Students should show up to the polls and to class, says chair of Faculty Senate

Photo illustration by Olivia Havre | Photographer

By Caitlyn Meisner | Staff Writer, Emma Weidmann | Staff Writer

With Election Day less than a week away, voters everywhere are planning when and where they will vote in the midterm elections. Communicating early on with professors and taking advantage of early voting and mail-in ballots is key to keeping a clean attendance record this election cycle.

Data has shown college students are consistently voting less than the general population. The U.S. Census Bureau reported that in 2020, 51.4% of the young adult population voted in the presidential election, while 76% of those aged 65 to 74 voted.

The U.S. Census Bureau reported that young adults — those aged 18 to 24 — have the highest rate of migration, which may impact their likelihood to vote consistently in elections.

Every time an individual moves, changes their name or alters their party affiliation, they must update their voter registration. College students who move around different states may find it difficult to change their registration every couple of years because registration deadlines vary by state.

Dr. Holly Collins, chair of the Baylor Faculty Senate and associate professor of French, said there are avenues to vote that don’t require skipping class on Nov. 8 for Election Day.

“I think that getting in communication early and often with your professor is always the key,” Collins said. “Sometimes there are things that come up, and a student has to miss class. But if a student lets me know well ahead of time, then I’m more often than not willing to work with them.”

Collins said the Baylor Faculty Senate has not discussed this matter and is not currently advocating for voting-related excused absences to the administration. She said she doesn’t think skipping class will be necessary because there are many opportunities to vote beforehand.

“Election Day isn’t the same as it was many years ago when [voting on one day] was your only option,” Collins said. “Baylor’s even offering transportation for students to do early voting. There’s also mail-in voting.”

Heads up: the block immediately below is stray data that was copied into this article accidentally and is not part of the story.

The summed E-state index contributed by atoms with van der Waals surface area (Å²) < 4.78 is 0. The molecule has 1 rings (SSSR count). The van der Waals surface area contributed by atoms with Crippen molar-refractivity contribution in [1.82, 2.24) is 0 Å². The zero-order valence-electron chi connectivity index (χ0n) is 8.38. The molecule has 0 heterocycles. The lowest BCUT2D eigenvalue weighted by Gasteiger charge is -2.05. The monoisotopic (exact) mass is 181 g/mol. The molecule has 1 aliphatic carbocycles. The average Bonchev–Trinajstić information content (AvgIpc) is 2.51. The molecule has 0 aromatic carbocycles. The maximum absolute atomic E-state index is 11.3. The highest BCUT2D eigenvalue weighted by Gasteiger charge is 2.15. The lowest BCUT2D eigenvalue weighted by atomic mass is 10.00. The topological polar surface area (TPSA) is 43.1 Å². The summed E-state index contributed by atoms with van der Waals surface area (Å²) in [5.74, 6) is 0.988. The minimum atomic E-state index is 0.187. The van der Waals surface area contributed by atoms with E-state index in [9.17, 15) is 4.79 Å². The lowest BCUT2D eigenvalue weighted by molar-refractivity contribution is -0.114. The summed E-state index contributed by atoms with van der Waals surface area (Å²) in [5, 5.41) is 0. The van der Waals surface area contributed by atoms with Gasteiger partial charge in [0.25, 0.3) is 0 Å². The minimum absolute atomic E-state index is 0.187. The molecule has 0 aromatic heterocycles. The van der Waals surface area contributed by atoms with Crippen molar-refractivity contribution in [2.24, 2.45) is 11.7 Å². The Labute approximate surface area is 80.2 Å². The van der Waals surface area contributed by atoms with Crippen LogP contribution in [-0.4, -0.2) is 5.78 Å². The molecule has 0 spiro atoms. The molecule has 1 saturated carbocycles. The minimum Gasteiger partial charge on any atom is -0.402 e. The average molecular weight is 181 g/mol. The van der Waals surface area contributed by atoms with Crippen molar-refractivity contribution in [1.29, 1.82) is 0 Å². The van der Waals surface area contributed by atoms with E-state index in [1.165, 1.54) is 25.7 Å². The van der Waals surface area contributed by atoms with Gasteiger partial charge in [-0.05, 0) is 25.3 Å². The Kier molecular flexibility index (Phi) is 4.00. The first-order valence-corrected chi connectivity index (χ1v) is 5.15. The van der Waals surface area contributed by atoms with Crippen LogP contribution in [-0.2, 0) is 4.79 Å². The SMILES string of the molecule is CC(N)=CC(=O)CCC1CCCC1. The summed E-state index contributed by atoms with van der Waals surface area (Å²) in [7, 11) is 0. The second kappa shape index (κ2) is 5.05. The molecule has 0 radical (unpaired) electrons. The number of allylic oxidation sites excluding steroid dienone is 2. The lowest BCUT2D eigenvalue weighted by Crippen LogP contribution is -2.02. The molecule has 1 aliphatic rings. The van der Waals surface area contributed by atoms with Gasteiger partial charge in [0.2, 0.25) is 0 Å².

Collins said there are also multiple alternative options available to voters if they are voting outside of the county or state.

“There are opportunities for early voting for students who have to vote outside of McLennan County, so it doesn’t seem to me like it’s really necessary to miss class on Election Day,” Collins said.

Collins said the attendance policy for the College of Arts and Sciences requires students to attend 75% of scheduled classes. The policy states that if students miss more than 25% of scheduled classes, they will automatically receive an ‘F’ in the course.

The Woodlands junior and external vice president Nick Madincea said the topic of missing class to vote has never been broached at Student Senate meetings, and in his opinion, it’s not worth a discussion.

“Students have ample time to vote between early voting and Election Day,” Madincea said. “I think, generally speaking, they can find one to two hours in their schedule to go vote without having to skip class.”

Madincea said students should take voting seriously. He said two out-of-state students recently came to his office wanting to register to vote, which he appreciated.

“There are a lot of students who kind of check out of politics and don’t really care and have the attitude of ‘politics doesn’t involve me and my life, and so I don’t really care,’” Madincea said. “But there’s a really sizable portion of students in our Baylor family who care about voting and want to get to the polls.”

Collins said she was happy to see President Linda Livingstone’s Oct. 27 Presidential Perspective mention the upcoming Election Day.

“Voting provides an opportunity to exercise one of our most important privileges and rights as Americans,” Livingstone said in the email. “It’s important to have a plan in place — and voting early may work best for your schedule. Early voting locations are now open in McLennan County in advance of Election Day.”

Additional resources on voting and Election Day can be found on the Baylor website, and updated results can be found on The Baylor Lariat website.